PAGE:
Lines: 29 (space, 7 mm; height of minims, 3 mm). In the added quire XVI: 37 (f.147r-150r) then 51 (f.150v-157v).
Pricking: awl. Prickings generally preserved in the lower margin, occasionally (e.g. quire II) in outer one.
Ruling: lead or ink.

Late medieval running headings, stating the homily number (‘tractatus’ + Roman numeral) and designating each column thereof with a letter.


Written by three hands:
f.2r-100v/col. 1/line 3 (item (a) beginning)Transitional Romanesque Caroline minuscule - ProtoGothic; generally neat, rectilinear and relatively spacious, but gradually becomes more compressed, with more pronounced angularity.
f.100v/col. 2/line 4- f.146r (item (a) end). Transitional Romanesque Caroline Minuscule - ProtoGothic, varying in degree of compression and angularity.
f.147r-157v (item (b)) Textualis semi-quadrata, functional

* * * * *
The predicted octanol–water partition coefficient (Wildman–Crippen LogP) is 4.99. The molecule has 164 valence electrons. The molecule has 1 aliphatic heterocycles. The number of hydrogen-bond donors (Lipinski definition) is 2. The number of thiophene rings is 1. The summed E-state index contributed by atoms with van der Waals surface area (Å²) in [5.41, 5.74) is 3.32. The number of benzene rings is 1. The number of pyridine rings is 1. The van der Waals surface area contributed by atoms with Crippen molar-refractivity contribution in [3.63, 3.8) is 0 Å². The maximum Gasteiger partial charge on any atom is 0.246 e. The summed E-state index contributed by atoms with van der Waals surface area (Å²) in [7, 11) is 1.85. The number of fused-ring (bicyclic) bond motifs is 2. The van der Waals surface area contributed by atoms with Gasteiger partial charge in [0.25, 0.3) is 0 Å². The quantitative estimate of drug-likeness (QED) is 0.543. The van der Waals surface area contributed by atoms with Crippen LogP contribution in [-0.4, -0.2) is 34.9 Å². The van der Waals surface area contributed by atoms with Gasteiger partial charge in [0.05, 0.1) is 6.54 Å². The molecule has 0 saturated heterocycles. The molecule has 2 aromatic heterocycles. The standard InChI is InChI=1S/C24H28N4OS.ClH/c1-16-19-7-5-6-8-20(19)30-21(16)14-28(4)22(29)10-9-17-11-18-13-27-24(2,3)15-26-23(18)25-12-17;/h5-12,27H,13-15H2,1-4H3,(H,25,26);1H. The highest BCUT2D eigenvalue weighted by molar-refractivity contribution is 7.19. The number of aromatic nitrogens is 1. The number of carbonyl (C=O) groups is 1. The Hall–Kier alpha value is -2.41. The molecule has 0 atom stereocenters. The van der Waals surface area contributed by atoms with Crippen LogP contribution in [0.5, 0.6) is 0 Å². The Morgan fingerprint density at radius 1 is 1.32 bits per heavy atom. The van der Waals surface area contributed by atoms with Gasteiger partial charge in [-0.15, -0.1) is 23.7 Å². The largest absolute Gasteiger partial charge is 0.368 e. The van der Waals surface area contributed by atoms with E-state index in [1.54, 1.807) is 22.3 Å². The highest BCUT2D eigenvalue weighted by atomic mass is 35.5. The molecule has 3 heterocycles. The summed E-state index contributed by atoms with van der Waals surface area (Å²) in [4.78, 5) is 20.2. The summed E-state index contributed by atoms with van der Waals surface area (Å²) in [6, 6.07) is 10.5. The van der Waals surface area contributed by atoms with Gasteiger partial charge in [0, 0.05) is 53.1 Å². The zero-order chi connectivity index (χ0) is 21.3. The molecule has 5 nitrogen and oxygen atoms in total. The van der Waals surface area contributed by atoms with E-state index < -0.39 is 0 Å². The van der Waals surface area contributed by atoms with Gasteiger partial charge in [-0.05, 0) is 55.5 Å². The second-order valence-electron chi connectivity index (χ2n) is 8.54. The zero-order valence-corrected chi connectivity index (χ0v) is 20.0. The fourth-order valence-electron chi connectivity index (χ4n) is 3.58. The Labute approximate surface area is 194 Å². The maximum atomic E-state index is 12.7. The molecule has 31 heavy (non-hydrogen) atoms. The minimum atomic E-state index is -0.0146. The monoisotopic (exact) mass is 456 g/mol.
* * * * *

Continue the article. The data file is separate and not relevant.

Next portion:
Red initial ‘M’, 10 lines high, for the incipit of (a) (f.2r); the display lettering that should accompany it was supplied in sketch form only, at an uncertain date (the relevant words were eventually furnished in full both between the legs of the ‘M’ and in the upper margin by late medieval hands). Plain red initials, 4+ lines high, supplied for homilies III-XIX, XXI-XXVIII and XXXV. The spaces reserved for similar initials at homilies II, XX, and XXIX-XXXIV remained unfilled, though red rubric was duly supplied. Spaces were reserved in (b) for 2-line-high initials at the first entry for each letter of the alphabet, and for 1-line-high initials at some subsequent entries, but none was filled. The late medieval additions to (a) include sketches of foliage (e.g. f.7r), human faces (e.g. f.11r, f.33r, f.64r), and quadrupeds (f.33r, f.130v), qualitatively crude.